Rather than using tours, use guides once in a while (mostly useful in more remote places or if you want to go biking in the rice fields in Yangshuo). Check www.synotrip.com for guides.
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Old Jun 5th, 2012, 08:03 PM
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> We usually travel on our own. Want to go to China in the Fall, 2012, and don't know if we have enough time to plan and execute it... Thoughts?

I'm very glad I did it on my own. If you haven't already seen it, you might find some helpful information in my trip report. Just click on my name to fine it.


> It you were to recommend the best 1 or 2 tour books for planning, which would they be?

Actually, I would encourage you to use more than that! I used 6 or 7 different guide books, and found many more discrepancies among them than I have for other countries. Having multiple sources helped me identify where there was consensus and where there wasn't and which things to research more thoroughly.

It's a fascinating place - enjoy!
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Old Jun 6th, 2012, 06:46 AM
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I know exactly how you feel, virginiafish. We too were apprehensive about traveling in China alone. But, even seven years ago when tourists were less common, we had no problems. For more details see:

http://www.fodors.com/community/asia...on-our-own.cfm
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Old Jun 6th, 2012, 08:44 AM
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Just to give you another perspective, we are using a tour group to put together an tailored 5 week tour for my wife and I. We too have traveled extensively on our own elsewhere, mostly in Europe & the Americas. We did do a group tour to Africa and Peru/Galapogos. I read the advice here on Fodors which leans very heavily to doing it on your own and focused very much on their reasoning. We decided to consider both an independent tour we plan & execute and also getting several tailored quotes. We contacted the three tour guides recommended on Conde Nast for China plus one other that does independent tailored tours. We ended up with proposals from three of the four.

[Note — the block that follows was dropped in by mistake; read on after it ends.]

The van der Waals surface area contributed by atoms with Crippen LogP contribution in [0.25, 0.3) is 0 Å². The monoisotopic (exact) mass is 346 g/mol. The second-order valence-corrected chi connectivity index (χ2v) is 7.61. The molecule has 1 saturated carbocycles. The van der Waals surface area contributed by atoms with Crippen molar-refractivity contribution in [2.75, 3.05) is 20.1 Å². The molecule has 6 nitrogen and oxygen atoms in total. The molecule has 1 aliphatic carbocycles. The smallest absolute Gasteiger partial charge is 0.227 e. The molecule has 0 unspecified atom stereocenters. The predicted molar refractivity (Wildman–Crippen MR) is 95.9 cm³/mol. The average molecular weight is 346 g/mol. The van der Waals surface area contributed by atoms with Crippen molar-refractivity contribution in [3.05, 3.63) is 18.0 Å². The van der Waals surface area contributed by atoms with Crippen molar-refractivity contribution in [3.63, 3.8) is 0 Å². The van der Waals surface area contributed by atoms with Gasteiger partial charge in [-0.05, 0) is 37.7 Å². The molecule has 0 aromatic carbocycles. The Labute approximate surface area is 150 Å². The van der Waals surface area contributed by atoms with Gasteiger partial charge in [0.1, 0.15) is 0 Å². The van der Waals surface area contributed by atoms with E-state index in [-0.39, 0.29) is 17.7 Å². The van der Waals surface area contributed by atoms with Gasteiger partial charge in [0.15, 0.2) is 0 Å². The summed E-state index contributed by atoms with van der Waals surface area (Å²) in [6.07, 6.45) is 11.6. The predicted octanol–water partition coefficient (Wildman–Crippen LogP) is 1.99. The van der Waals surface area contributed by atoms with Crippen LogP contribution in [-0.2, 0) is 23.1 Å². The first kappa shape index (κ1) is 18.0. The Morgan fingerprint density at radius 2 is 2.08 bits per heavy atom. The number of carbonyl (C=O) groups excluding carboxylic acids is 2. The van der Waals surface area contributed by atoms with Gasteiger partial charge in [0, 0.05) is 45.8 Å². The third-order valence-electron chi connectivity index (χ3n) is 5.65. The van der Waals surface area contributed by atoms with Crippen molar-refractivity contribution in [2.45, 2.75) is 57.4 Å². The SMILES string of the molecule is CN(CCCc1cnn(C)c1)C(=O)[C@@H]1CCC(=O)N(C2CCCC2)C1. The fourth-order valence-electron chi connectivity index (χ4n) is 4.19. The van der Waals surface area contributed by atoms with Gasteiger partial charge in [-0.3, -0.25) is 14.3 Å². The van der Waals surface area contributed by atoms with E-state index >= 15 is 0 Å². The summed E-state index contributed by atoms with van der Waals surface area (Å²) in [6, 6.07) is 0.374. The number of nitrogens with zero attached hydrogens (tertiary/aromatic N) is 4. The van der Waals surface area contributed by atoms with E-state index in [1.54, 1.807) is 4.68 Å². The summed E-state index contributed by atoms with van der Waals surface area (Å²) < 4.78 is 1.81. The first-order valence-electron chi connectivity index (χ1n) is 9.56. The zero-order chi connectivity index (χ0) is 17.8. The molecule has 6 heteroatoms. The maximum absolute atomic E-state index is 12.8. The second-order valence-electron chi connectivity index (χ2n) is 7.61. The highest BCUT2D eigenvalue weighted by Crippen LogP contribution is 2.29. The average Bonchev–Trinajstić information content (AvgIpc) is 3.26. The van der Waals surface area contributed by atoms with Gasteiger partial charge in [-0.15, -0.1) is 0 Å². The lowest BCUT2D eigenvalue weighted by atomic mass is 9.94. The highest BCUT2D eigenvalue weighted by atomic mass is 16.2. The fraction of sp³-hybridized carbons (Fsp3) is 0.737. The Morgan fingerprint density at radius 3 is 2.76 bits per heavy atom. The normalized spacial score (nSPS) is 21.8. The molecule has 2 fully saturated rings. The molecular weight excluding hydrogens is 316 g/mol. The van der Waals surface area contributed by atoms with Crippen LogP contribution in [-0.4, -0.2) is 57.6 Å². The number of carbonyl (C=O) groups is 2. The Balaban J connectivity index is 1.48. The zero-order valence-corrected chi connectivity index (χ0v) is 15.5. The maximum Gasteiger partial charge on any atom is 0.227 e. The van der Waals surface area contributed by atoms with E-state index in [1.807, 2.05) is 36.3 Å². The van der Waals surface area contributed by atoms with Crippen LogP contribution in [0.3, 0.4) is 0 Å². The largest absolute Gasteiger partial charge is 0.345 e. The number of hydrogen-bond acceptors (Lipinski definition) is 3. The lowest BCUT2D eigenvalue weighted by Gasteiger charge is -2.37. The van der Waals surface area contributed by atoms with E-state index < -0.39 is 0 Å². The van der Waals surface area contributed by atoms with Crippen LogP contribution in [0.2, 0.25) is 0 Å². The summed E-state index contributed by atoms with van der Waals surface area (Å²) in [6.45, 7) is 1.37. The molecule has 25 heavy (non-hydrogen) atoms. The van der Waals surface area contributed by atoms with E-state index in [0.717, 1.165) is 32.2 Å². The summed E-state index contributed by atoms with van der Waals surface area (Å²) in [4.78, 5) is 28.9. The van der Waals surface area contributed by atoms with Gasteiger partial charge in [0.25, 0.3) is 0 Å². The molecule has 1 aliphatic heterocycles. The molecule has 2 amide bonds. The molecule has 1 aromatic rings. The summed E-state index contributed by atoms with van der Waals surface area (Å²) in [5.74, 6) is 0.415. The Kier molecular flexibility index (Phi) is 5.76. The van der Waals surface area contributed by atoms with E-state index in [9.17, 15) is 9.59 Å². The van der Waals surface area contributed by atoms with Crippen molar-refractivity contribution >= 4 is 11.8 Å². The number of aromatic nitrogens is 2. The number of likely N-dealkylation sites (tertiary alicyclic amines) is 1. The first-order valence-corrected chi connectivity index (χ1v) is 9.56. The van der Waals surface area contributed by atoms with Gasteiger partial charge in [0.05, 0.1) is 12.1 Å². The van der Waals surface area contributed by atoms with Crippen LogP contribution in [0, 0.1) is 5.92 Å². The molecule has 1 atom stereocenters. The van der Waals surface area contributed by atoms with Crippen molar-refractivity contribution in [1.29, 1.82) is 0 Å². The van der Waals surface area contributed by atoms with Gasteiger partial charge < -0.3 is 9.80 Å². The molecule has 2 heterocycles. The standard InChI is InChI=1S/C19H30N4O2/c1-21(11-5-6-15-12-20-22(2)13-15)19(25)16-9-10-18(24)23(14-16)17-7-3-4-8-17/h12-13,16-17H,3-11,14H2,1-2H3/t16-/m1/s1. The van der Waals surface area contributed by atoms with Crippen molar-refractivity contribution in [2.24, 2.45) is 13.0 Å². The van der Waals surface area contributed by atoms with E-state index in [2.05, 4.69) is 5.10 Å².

We worked closely with each tour group and put together one that fit our style. It includes a mix of planned activities that interested us with tour guides (cars & drivers when necessary) and free time, high end hotels and a minimum of 3 nights (many 4-6) in any location. Even the planned days are flexible since we are alone with the guide and can adjust the days itinerary as we go. We made it clear up front that we don't want any tourist/factory buying trips and have been assure of that (we'll see). I priced the trips for my self planned option so I had a measure of the premium I was paying for their assistance. We found the premiums were worth the difference for us and have chosen one of the tour operators. I believe they can get better prices than we can for hotels so some of their profit comes from that. All were very helpful in planning our trip and I feel comfort in having their continued support in scheduling it and resolving any issues that might arise.

We will report back after the trip as to whether we feel the same. This is just another person's perspective on the question. Admittedly, it is a minority view here and one who has not been to China. Good luck with your decision.
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Old Jun 6th, 2012, 05:21 PM
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We appreciate this input so much! Yes, we will struggle with this decision, too. I would be interested in the tour guides from whom you received quotes. I will read the trip reports and check many books and the guide directory. Thanks!
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Old Jun 6th, 2012, 08:08 PM
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We contacted the three travel specialists listed for China on Conde Nast (link below) plus we contacted China Odyssey.

http://www.cntraveler.com/travel-tip...okyo-bali-2011
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Old Jun 9th, 2012, 08:06 PM
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@rim346 - wow! these guys are not cheap! 10 to 15 times the going rate. Maybe I need to offer my services as a guide!
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Old Jun 10th, 2012, 02:39 PM
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Ha ha, JPDeM, reading your comments on Fodors and TA, you absolutely qualify.

My US friends had a "free day" last Monday in Shanghai with nothing arranged by the China Focus tour group, they paid for the hotel mini-van I rented for 8 hours @ 1,100 rmb, went siteseeing, eating and shopping with me, they had a blast!